• Inferred through reflection, examining the class(es)
    • Advantages: New attributes are automatically included, and the "rules" for determining which ones go together are pretty straightforward.
    • Disadvantages: The rules for pairing attributes could just be skin-deep (is_letter / sends_letters does not fit, for example), and there's a chance they can match something they're not supposed to anyway. "Meta" programming like this is also less obvious than the other two, since it tends to be used less often, so it should be documented pretty well.

The disadvantages to using a database are so small that that's the way I'd go with it, unless I was very sure this set of attributes was unlikely to change or the project doesn't already have a database - then I might go with the first option, hardcoding somewhere. At least with it already in a semi-tabulated form like that, it would be simple to convert to a database table if needed.

Inferring it through pattern matching has to be really well-defined, so I'd avoid that as much as possible. It IMO falls into the "neat trick" category that's rarely more useful than other methods, do to the possibility of false positives and likely needing extra documentation.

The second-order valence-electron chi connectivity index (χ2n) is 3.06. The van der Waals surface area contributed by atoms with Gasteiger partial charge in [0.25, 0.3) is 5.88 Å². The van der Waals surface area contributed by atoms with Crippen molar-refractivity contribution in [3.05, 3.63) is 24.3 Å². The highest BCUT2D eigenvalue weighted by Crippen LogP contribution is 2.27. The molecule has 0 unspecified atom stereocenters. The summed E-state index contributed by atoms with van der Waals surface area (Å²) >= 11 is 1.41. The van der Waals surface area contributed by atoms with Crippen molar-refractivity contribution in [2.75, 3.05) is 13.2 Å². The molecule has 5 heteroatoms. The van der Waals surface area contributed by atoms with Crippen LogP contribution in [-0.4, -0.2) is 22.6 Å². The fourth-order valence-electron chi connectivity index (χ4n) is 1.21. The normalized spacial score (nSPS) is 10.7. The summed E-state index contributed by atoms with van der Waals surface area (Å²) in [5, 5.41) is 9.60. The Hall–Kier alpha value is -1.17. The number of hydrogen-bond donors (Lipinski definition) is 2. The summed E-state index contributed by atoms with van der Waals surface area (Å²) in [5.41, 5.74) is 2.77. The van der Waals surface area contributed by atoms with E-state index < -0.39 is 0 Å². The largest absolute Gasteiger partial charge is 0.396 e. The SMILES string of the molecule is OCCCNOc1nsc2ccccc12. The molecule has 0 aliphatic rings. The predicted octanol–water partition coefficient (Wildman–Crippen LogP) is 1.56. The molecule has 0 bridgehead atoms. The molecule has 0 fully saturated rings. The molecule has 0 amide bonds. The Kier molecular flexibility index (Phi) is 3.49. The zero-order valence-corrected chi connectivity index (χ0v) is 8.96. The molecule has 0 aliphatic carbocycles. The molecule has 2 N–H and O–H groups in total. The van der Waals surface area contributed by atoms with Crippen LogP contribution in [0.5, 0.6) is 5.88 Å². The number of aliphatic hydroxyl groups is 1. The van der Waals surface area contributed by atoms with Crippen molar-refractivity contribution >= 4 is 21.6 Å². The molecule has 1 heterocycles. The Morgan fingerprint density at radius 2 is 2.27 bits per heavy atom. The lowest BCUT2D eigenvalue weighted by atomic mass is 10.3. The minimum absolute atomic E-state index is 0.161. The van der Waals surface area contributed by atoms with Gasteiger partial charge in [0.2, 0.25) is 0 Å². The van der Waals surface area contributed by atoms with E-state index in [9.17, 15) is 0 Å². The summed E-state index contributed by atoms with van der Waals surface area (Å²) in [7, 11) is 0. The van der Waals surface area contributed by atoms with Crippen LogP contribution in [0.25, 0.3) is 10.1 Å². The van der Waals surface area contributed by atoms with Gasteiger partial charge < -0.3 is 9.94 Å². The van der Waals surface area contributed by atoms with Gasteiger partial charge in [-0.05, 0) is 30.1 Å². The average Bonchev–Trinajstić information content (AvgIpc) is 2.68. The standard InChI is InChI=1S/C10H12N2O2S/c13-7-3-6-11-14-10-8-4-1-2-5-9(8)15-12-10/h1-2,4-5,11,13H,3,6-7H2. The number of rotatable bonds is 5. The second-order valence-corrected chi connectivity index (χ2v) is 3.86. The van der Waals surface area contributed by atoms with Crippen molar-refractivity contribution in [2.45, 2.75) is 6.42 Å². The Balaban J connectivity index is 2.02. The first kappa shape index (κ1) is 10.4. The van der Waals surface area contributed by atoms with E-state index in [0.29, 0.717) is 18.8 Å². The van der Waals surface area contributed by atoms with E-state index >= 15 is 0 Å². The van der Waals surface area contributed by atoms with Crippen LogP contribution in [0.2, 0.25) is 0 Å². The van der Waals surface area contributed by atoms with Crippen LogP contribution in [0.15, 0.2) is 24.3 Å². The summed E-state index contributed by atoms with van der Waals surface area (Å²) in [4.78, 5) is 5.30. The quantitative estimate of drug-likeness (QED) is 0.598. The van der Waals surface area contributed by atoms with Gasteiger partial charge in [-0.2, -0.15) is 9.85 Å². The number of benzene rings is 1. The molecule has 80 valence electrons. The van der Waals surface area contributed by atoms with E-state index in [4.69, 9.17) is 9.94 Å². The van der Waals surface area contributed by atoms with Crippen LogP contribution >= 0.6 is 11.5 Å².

Now, there is a halfway option that I think should be used instead of attributes directly on the class:

class User {
   $permissions = array(
      'reads_articles' => true,
      'reads_books' => true,
   );
}

This way, there's no overlap with the normal User attributes, and it's obvious which ones are important. The caveats about how to pair these with the ones on Content still applies, so one of the former 3 methods would still be necessary. However, from the question, I'm not sure if this would work for what you have in mind.

(Side note, since it may not be obvious - I'm trying to keep this slightly generic, since I'm not sure if the permissions you speak of are at the class level or instance level. Almost all of the above can be done either way.)

  • I understand the idea. I'm thinking something along the same lines - basically writing an algorithm that can examine the objects for matching properties (i.e. the name based reflection you included). I am thinking something close to this idea is the road I need to go down. Upvoted. I want to let this question sit for a bit before I mark this the answer. – JRizz Dec 23 '13 at 22:58